TOKYO -- Every morning for the last three months, Yuko Tojo has prayed at a war shrine for Japan's fallen soldiers, including her grandfather, General Hideki Tojo, the executed World War II prime minister who ordered the 1941 attack on Pearl Harbor.
Yuko, 68, will fight her own battle next month, when she competes as an independent in elections for Parliament's upper house. An ultranationalist, she seeks to restore Japan's honor by scrapping its pacifist constitution and enacting a full-fledged military, giving the country the clout she says it deserves.
"I was born as Hideki Tojo's granddaughter, and as a Japanese national. I cannot see Japan go on like this, with no confidence or pride," Tojo said. "I do not think the war dead gave their lives for a country like this."
Her views are part of a resurgent right-wing fringe in Japan that espouses a hard line in territorial disputes with the country's neighbors and a rose-tinted view of its past militarism.
However, she may be too far to the right even for Japan's nationalists, including Prime Minister Shinzo Abe, who have distanced themselves from her.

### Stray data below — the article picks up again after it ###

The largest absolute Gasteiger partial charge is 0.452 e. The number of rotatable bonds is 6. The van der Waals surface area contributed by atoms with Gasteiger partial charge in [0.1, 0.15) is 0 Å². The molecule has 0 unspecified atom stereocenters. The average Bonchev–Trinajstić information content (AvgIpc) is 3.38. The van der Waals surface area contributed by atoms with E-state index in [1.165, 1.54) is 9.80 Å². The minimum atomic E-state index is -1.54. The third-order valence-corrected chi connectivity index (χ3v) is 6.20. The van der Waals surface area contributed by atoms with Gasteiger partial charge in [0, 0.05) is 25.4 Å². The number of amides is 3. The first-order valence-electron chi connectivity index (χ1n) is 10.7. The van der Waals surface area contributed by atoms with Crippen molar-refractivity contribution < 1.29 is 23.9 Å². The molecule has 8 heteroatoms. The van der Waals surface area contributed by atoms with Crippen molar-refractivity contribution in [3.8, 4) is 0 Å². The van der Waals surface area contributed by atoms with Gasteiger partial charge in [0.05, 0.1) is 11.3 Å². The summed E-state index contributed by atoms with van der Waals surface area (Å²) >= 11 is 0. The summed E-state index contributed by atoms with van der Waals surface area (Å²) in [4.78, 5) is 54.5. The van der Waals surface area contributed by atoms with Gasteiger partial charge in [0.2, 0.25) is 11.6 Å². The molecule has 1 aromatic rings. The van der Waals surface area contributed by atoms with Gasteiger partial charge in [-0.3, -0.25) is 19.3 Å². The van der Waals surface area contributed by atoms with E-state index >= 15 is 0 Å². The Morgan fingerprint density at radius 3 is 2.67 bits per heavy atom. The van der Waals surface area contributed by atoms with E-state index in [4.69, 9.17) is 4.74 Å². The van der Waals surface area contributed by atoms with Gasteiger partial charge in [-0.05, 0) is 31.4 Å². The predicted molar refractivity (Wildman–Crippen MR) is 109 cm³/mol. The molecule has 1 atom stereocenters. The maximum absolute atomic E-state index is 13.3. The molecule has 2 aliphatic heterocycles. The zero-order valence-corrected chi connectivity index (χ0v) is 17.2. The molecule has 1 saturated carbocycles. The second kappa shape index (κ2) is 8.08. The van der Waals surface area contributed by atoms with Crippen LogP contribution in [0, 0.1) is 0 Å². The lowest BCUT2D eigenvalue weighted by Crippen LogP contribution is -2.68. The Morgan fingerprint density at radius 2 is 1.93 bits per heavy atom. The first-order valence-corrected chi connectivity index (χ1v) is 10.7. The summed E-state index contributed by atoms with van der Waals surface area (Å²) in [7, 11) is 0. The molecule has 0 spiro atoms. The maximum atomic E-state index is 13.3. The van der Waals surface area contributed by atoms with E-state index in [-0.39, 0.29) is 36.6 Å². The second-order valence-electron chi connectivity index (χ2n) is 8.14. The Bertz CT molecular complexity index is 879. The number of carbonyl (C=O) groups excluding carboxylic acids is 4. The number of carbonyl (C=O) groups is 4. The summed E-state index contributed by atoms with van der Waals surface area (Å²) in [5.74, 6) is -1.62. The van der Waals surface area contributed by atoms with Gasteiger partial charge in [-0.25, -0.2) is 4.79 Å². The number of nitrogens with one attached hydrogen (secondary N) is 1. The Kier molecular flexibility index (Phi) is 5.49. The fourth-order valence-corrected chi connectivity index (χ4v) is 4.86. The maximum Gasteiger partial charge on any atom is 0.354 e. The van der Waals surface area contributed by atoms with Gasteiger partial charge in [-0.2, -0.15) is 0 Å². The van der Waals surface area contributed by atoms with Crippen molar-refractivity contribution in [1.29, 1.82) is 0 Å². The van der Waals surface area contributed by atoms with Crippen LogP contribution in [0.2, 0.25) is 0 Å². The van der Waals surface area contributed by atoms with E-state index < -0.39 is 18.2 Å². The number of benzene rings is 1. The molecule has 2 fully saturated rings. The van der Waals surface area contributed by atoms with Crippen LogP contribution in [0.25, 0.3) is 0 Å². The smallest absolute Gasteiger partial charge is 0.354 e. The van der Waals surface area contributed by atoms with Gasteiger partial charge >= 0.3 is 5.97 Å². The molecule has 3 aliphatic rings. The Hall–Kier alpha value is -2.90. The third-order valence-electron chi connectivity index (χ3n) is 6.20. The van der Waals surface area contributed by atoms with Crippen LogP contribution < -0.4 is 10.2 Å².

Hideki Tojo, Japan's prime minister from 1941 to 1944, is widely remembered as a warmonger who was behind Tokyo's invasions of its Asian and Pacific neighbors and its attack that killed 2,388 American soldiers at Pearl Harbor, bringing the United States into World War II.
The general was hanged by the Allies in 1948 after the Tokyo war crimes tribunal.
His granddaughter has defended his legacy, contending he reluctantly took Japan to war after a US oil embargo threatened the country's survival.
"Japan did not fight a war of aggression. It fought in self- defense," she said. "Our children have been wrongly taught that their ancestors did evil things, that their country is evil. We need to give these children back their pride and confidence."
Tojo's views make her among the most nationalistic of candidates in July's parliamentary elections.
The former teacher said that she considers the 1947 US-drafted pacifist constitution as a creation of an occupation army, and that she favors throwing it out and starting from scratch, rather than merely revising it as Abe has sought.
Tojo also argues that Japan needs a full-fledged military, something the country gave up to take responsibility for World War II.
The military now is known as the Self-Defense Forces, and it is prohibited from taking offensive action.
"It's natural that Japan should have an army commensurate with its world standing, especially with China's growing military might," she said. "But some here are critical even of keeping a humble Self-Defense Force. What's wrong with this country?"
Tojo's support is mixed among voters in Tokyo, where she plans to run for office. Even conservatives in the nation's capital city appear to be hesitant to back her candidacy.
"I support her ideals," said Hiroshi Watase, 70, a retiree.
"But I'm not sure whether she would be the best person to become a politician," he added, citing her lack of experience.